In a sign of investor confidence after a rocky year, Ford Credit has sold $3 billion of auto loans to a subsidiary of New York investment house Bear Stearns Companies.
The agreement gave the Ford Motor Co. subsidiary an unusual proviso. The lender was exempted from being required to set aside about $200 million to cover loan defaults, a step normally required by asset-backed bond investors.
In addition, according to Ford Motor Co. treasurer Malcolm S. MacDonald, Ford Credit can keep a lid on its $131 billion in debt, instead of going the corporate-bond route and adding to the debt amount.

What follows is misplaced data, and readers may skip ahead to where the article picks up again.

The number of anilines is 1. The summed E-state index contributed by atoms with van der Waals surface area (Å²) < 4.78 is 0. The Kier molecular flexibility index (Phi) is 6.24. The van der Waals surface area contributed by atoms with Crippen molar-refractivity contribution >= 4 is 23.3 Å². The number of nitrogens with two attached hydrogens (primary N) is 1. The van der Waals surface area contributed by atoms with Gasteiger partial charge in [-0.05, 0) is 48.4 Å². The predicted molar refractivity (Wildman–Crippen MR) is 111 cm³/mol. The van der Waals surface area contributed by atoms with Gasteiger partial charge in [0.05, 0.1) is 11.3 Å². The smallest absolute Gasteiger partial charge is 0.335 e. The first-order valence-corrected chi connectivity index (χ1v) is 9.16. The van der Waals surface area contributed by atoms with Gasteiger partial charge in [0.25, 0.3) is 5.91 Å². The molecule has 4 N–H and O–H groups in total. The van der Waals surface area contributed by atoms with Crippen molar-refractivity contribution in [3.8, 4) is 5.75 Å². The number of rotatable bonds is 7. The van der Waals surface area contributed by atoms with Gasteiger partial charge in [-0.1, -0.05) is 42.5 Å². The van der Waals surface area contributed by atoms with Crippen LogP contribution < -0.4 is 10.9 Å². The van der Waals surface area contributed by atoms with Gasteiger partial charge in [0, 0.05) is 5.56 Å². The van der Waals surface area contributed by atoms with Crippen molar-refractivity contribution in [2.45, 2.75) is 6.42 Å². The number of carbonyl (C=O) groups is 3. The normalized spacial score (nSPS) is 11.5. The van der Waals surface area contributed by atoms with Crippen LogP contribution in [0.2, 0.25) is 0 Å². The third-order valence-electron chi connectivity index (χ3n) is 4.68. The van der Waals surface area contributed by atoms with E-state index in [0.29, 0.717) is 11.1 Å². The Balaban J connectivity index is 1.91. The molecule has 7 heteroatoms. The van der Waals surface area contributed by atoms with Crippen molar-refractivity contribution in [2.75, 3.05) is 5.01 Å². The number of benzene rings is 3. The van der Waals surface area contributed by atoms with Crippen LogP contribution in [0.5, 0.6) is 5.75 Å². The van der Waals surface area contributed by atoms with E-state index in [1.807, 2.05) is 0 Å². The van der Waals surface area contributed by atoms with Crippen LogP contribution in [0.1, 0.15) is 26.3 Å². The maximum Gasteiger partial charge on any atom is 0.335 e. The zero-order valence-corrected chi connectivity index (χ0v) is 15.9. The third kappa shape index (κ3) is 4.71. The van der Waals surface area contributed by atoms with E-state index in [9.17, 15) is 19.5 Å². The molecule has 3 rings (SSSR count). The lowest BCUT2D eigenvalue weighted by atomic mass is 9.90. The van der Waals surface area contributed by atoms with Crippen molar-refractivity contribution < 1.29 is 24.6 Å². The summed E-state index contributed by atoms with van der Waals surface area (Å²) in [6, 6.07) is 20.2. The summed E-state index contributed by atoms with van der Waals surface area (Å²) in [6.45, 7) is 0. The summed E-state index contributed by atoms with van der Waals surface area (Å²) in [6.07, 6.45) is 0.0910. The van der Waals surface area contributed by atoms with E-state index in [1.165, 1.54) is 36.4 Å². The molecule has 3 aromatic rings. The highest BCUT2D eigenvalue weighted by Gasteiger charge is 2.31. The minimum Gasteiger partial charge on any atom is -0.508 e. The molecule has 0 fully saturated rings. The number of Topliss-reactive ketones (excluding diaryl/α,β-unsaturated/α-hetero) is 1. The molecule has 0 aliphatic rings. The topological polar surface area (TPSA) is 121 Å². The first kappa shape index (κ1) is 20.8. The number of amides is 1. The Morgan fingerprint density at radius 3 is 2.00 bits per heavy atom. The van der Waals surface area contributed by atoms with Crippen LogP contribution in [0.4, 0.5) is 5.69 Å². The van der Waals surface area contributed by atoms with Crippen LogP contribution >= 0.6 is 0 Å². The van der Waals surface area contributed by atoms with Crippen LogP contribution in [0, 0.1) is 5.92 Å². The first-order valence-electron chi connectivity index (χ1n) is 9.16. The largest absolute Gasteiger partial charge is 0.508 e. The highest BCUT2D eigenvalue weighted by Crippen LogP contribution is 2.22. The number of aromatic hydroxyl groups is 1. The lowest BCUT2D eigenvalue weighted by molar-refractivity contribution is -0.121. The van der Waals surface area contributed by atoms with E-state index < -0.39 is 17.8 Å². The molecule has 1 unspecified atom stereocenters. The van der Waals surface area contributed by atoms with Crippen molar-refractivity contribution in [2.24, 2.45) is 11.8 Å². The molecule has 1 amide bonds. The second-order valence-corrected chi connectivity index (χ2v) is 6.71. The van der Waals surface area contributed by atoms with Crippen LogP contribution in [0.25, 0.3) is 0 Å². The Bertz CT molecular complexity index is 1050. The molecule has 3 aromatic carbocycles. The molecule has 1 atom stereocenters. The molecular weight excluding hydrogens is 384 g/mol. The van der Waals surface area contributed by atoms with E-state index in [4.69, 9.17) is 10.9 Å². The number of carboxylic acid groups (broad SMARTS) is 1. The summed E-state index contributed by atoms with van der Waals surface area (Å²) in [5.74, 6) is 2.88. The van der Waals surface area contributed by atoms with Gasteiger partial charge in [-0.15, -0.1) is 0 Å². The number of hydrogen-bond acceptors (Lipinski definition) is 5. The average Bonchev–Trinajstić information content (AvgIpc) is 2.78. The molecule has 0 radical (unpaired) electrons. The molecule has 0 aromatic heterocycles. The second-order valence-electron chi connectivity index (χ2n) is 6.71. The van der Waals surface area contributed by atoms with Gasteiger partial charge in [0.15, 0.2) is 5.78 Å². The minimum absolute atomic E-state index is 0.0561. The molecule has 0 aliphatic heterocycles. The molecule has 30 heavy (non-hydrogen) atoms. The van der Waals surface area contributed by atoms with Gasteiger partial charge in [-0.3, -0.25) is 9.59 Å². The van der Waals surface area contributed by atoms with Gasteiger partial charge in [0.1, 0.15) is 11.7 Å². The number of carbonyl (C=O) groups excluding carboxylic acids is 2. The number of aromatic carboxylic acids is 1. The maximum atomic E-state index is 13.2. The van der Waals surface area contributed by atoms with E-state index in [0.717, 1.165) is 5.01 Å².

“This eliminates us from everything but servicing the loans,” MacDonald says.
Ford Credit's credit rating was trimmed in October, and its bonds began trading at near “junk” levels, even though the company itself is rated investment-grade.
It's clear what Ford Credit is doing, says Wall Street analyst Brian Bergie, of Banc One Capital Markets.
“They're trying to find every way possible to continue financing car loans, to keep the metal moving,” he says.